As the Biden administration ramps up, it inherits soaring cases and a muddled vaccine rollout— so it’s reasonable to wonder what else can possibly slow the spread of covid-19. Some strategies in the administration’s covid plan are basics, like calling on people to wear masks, doing more testing, and communicating more clearly. But digital technology gets a nod, too: tucked into a list of promises and plans is a vow to look at state-level contact tracing efforts and scale up what’s working. That could mean building a new national app based on what’s succeeded at the state level, supporting more states in developing their own apps, or some combination of tactics.
National leadership on contact tracing and exposure notification apps would be a big change for the US. In many other countries, national apps rolled out last spring, but in the US, apps emerged unevenly from state health agencies that struggled to cope with the demands of the pandemic and the complexity of tracing technology. And although programmers and health experts agree that exposure notification apps are not enough to box in the virus, renewed attention from the federal government could mean they get a second chance to be part of the broad response to the pandemic.
Although we don’t yet know what the Biden administration will do, experts say there are a few approaches that could help apps fulfill their potential.
Have a unified vision—but that doesn’t have to mean a single app
Until now, the federal response hasn’t supported states in building technology to fight covid. In fact, Washington may even have slowed down individual states’ progress on apps; according to reporting from Jacobin, officials in Pennsylvania had to work around silence from the CDC when they were trying to get their service up and running.
Although 22 states had rolled out exposure notification by the end of 2020, according to our covid-19 tracing tracker, others never even attempted it. Some states have wavered for months on whether to deploy the technology. Illinois, for example, faced a sharp increase in covid-19 cases between October and November, but officials hesitated over the possibility of using an app, saying they had privacy concerns.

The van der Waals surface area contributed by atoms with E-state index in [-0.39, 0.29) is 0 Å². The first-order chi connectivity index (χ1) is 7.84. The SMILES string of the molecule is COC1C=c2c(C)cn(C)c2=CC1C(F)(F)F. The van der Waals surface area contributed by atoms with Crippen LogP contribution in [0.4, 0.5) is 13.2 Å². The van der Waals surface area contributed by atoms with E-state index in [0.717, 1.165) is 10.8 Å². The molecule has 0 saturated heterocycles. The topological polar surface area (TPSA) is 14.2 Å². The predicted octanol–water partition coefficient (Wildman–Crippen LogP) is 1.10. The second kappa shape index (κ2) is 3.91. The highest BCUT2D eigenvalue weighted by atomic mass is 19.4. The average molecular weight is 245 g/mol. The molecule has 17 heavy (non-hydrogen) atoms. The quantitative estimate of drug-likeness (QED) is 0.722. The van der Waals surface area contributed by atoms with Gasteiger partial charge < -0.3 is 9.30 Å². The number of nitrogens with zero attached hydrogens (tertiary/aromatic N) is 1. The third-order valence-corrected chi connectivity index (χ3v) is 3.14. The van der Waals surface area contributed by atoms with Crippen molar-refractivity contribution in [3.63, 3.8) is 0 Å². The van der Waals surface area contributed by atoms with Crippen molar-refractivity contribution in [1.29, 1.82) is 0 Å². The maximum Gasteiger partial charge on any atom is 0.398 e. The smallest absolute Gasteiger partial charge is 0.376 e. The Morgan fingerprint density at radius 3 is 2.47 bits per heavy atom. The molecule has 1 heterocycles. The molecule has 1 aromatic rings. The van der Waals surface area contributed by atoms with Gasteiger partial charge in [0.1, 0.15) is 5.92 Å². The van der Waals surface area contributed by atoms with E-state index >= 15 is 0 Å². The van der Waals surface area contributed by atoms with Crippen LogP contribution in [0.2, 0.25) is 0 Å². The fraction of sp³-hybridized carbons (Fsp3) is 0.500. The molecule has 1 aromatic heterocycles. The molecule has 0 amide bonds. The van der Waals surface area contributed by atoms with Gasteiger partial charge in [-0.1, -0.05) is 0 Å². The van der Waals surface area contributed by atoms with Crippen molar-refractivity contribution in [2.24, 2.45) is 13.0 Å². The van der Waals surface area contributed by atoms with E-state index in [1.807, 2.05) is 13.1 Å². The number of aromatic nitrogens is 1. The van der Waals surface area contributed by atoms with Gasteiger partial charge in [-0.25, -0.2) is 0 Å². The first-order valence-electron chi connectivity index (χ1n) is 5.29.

NearForm, a software development company from Waterford, Ireland, built the app used by the Irish government, which has also been adopted by several US states. Larry Breen, the company’s chief commercial officer, says the smart approach wouldn’t be to introduce a single, centralized national app. Instead, he suggests, the White House could provide resources that local officials need to make their own apps, or help them get more widely adopted.
It’s about “pulling away some of the politics around it,” says Breen.
Make sure the technology works across state lines
Because most state-level apps were developed separately, they don’t always work across borders, not even in neighboring states. The virus, of course, doesn’t care where you are, so this is a major problem. To get around this, states have needed to form their own alliances—for example, New York joined with New Jersey, Delaware, and Pennsylvania.
Some back-end infrastructure built by the Association of Public Health Laboratories allows for apps from about 20 states and territories to work together so far. But this system still doesn’t cover the entire country. The Biden administration will need to coordinate a solution that works for all states, and make sure local health authorities have the information they need to accurately communicate with the public about the technology.